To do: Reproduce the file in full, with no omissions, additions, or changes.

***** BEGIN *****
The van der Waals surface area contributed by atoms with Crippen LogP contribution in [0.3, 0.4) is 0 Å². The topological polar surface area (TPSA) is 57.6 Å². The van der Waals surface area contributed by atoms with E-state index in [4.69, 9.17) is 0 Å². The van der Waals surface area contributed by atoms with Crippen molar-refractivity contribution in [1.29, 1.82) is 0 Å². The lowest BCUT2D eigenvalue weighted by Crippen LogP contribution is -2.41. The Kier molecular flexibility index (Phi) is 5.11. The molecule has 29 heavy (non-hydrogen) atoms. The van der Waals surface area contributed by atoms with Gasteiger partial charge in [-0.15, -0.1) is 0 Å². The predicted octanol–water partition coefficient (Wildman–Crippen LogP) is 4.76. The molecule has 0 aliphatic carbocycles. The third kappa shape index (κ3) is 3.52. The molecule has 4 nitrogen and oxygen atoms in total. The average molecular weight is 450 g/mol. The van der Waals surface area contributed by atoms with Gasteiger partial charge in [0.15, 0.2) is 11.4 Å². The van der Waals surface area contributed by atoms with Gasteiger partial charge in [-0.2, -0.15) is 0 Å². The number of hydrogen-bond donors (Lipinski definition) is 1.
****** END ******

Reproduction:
The van der Waals surface area contributed by atoms with Crippen LogP contribution in [0.3, 0.4) is 0 Å². The topological polar surface area (TPSA) is 57.6 Å². The van der Waals surface area contributed by atoms with E-state index in [4.69, 9.17) is 0 Å². The van der Waals surface area contributed by atoms with Crippen molar-refractivity contribution in [1.29, 1.82) is 0 Å². The lowest BCUT2D eigenvalue weighted by Crippen LogP contribution is -2.41. The Kier molecular flexibility index (Phi) is 5.11. The molecule has 29 heavy (non-hydrogen) atoms. The van der Waals surface area contributed by atoms with Gasteiger partial charge in [-0.15, -0.1) is 0 Å². The predicted octanol–water partition coefficient (Wildman–Crippen LogP) is 4.76. The molecule has 0 aliphatic carbocycles. The third kappa shape index (κ3) is 3.52. The molecule has 4 nitrogen and oxygen atoms in total. The average molecular weight is 450 g/mol. The van der Waals surface area contributed by atoms with Gasteiger partial charge in [0.15, 0.2) is 11.4 Å². The van der Waals surface area contributed by atoms with Gasteiger partial charge in [-0.2, -0.15) is 0 Å². The number of hydrogen-bond donors (Lipinski definition) is 1.